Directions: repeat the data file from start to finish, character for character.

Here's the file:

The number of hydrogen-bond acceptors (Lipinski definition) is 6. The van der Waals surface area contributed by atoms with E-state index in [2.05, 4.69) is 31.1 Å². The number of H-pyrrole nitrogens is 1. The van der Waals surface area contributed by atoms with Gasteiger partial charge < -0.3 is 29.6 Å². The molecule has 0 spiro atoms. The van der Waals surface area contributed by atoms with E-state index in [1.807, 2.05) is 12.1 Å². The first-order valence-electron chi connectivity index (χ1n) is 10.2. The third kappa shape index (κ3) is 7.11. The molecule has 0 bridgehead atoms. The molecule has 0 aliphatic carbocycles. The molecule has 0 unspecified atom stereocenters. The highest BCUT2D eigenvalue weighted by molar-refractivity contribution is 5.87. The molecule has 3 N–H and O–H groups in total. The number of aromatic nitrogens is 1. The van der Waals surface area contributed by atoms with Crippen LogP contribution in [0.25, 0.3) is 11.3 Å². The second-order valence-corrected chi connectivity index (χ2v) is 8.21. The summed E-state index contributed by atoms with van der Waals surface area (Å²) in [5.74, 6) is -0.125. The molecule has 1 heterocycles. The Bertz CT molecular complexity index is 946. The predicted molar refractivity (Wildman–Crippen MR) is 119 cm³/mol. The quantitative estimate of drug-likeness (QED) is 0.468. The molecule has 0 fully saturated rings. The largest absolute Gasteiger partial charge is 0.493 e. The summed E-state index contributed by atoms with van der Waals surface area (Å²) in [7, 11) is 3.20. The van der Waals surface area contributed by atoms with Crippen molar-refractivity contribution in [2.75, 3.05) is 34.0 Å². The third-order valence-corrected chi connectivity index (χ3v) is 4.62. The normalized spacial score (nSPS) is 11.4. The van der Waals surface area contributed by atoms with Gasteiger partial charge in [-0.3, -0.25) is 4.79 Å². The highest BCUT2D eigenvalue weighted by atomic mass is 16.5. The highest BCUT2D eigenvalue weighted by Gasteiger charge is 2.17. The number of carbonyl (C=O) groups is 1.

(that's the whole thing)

The number of hydrogen-bond acceptors (Lipinski definition) is 6. The van der Waals surface area contributed by atoms with E-state index in [2.05, 4.69) is 31.1 Å². The number of H-pyrrole nitrogens is 1. The van der Waals surface area contributed by atoms with Gasteiger partial charge < -0.3 is 29.6 Å². The molecule has 0 spiro atoms. The van der Waals surface area contributed by atoms with E-state index in [1.807, 2.05) is 12.1 Å². The first-order valence-electron chi connectivity index (χ1n) is 10.2. The third kappa shape index (κ3) is 7.11. The molecule has 0 bridgehead atoms. The molecule has 0 aliphatic carbocycles. The molecule has 0 unspecified atom stereocenters. The highest BCUT2D eigenvalue weighted by molar-refractivity contribution is 5.87. The molecule has 3 N–H and O–H groups in total. The number of aromatic nitrogens is 1. The van der Waals surface area contributed by atoms with Crippen LogP contribution in [0.25, 0.3) is 11.3 Å². The second-order valence-corrected chi connectivity index (χ2v) is 8.21. The summed E-state index contributed by atoms with van der Waals surface area (Å²) in [5.74, 6) is -0.125. The molecule has 1 heterocycles. The Bertz CT molecular complexity index is 946. The predicted molar refractivity (Wildman–Crippen MR) is 119 cm³/mol. The quantitative estimate of drug-likeness (QED) is 0.468. The molecule has 0 fully saturated rings. The largest absolute Gasteiger partial charge is 0.493 e. The summed E-state index contributed by atoms with van der Waals surface area (Å²) in [7, 11) is 3.20. The van der Waals surface area contributed by atoms with Crippen molar-refractivity contribution in [2.75, 3.05) is 34.0 Å². The third-order valence-corrected chi connectivity index (χ3v) is 4.62. The normalized spacial score (nSPS) is 11.4. The van der Waals surface area contributed by atoms with Gasteiger partial charge in [-0.3, -0.25) is 4.79 Å². The highest BCUT2D eigenvalue weighted by atomic mass is 16.5. The highest BCUT2D eigenvalue weighted by Gasteiger charge is 2.17. The number of carbonyl (C=O) groups is 1.